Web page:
Penny Pinching: A History of Coin Elongation Machines

Charlene McBride via Flickr // CC BY 2.0
Charlene McBride via Flickr // CC BY 2.0

Visitors to the 1893 World’s Fair in Chicago—known at the time as the Columbian Exposition because it was the 400th anniversary of Columbus’s voyage—had an opportunity to see a lot of innovative new ideas for the first time. Wrigley’s debuted their chewing gum; guests got to ride a Ferris Wheel; if you were hungry, you could eat an early version of Cracker Jack. Constipated? Shredded Wheat premiered there, too.

But the one attraction that the throng of visitors couldn’t seem to get enough of was the penny press machine. For a nickel, a press operator would accept a coin from a guest, stick it between two industrial-strength rollers exerting several tons of pressure, and apply a hand crank. Out would come the coin—usually a penny—that had been squished and deformed so it now looked like an abstract flourish in a painting. Oval-shaped, it bore a stamp that had been embossed by a mold on one of the rollers: “Columbian Exposition 1893.”

Bev Sykes via Flickr // CC BY 2.0

Informally, they’re known as penny pressers, penny crushers, or squishers. To collectors, they’re coin elongation machines that produce elongated coins, flattened currency that uses your loose change to emboss a design depending on where the machine is found. In Roswell, New Mexico, machines will craft UFOs onto pennies; at the Audubon Aquarium in New Orleans, penguins and other animals appear; at Disneyland, you can get Mickey Mouse and countless other characters.

Elongated coins are part of what numismatists called exonumia, or oddball coins that don’t fit any standard definition of money. (Add wooden nickels to the list.) Although steam-powered press machines had been around as early as 1833 (and there are elongated coins believed to be from around 1818), it wasn’t until the 1893 Chicago exhibition where a modified jeweler's mill was on display—courtesy of an unknown but fairly clever jeweler—that they experienced a surge in popularity. Part of it was the theatrical experience—stick a seemingly indestructible coin in and watch it change shape—and part of it was having an inexpensive way of memorializing a visit to a popular attraction.

The coin presses began popping up around the country before experiencing a lull in 1916, and it wasn’t until 1932 that tourist spots started to see an uptick in their use. Another resurgence happened in 1976, the bicentennial, when collectors were eager for commemorative material from the celebration.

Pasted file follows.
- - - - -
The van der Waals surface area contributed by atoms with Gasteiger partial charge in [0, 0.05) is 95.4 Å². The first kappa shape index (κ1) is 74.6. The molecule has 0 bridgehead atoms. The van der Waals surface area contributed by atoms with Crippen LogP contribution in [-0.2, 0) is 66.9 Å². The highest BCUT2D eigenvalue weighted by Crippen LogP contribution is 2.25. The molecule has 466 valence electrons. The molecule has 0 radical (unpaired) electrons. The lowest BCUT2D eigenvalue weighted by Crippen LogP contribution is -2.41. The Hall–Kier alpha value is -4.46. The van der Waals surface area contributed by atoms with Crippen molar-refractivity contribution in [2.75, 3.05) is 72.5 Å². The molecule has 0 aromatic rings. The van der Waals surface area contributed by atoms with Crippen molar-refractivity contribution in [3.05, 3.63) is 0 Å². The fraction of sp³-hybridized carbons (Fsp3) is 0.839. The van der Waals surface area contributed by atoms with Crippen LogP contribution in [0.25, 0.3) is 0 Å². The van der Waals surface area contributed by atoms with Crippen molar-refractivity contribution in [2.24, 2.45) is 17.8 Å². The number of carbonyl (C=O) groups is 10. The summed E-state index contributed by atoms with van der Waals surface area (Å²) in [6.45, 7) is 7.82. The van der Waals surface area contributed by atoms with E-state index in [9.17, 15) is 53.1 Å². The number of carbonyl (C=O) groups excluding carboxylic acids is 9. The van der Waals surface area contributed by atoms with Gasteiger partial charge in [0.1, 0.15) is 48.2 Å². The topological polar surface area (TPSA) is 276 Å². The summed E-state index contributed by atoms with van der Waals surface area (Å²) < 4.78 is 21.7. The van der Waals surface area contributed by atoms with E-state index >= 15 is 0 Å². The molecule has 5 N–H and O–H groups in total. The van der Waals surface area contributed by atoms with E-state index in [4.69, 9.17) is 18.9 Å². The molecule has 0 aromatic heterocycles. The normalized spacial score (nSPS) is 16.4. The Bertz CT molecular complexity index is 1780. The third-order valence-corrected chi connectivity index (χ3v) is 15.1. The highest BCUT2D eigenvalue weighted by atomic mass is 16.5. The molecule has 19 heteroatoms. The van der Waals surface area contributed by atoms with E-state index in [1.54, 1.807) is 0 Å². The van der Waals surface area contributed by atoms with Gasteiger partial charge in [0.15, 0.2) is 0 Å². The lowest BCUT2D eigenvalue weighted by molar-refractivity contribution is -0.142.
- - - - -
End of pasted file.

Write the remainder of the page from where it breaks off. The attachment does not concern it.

The rising interest continued in the 1980s, thanks in some measure to the Disney parks incorporating them into many of their high foot-traffic locations. Disney even has a full-time employee, Rob Johnson, who's in charge of maintaining their machines, often turning to companies like EuroLink for the engraving dies. Engravers like Jim Dundon often slip in their initials as a kind of artist's signature. Collectors who are serious about elongates prefer to find or use pennies made pre-1982, before the U.S. Mint switched to a predominantly zinc composition that made elongated pennies look prematurely dark and worn.

Liz Lawley via Flickr // CC BY-SA 2.0

It’s not known exactly how many of the elongation machines are installed around the U.S., but there are enough in use that some collectors use their location as markers for cross-country travel, sometimes even traveling to a specific destination to fill a hole in their collection. (Because the number of stamped coins is so vast, collectors sometimes stick to a specific genre, like space travel or politics.)

They take these self-styled “squishin’ missions” pretty seriously: One elongate enthusiast profiled in Colorado Life magazine admitted to nearly breaking down in tears when she saw a child jam the machine she had driven hundreds of miles to access. Another notable exonumia fan, Pete Morelewicz, ran a museum in Washington, D.C. for several years, complete with a hard-luck tale: once, a machine devoured the tip of his finger.

Once a penny has been spit out to a wafer-thin shape, can it be reused as currency? Probably not, but the U.S. Mint isn’t going to make a big deal of it. But if you use the squished coin to pass off a nickel for a quarter, that’s a very different matter. Providing you aren’t mutilating currency for counterfeiting purposes, they don’t have a problem with the machines. Just watch your fingers.

17 Delicious Facts About Peeps

Getty Images
Getty Images

You know whether you prefer chicks to bunnies, fresh to stale, or plain to chocolate-covered. But there’s a lot you may not know about Peeps, everyone’s favorite (non-chocolate) Easter candy.

1. It used to take 27 hours to make a Peep.

A candy Peep being made
Getty Images

That was in 1953, when Sam Born acquired the Rodda Candy Company and its line of marshmallow chicks. Back then, each chick was handmade with a pastry tube. Just Born quickly set about automating the process, so that it now takes just six minutes to make a Peep.

2. An average of 5.5 million Peeps are made every day.

Peeps candies being made
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All of them at the Just Born factory in Bethlehem, Pennsylvania. In one year, the company makes enough peeps to circle the earth—twice!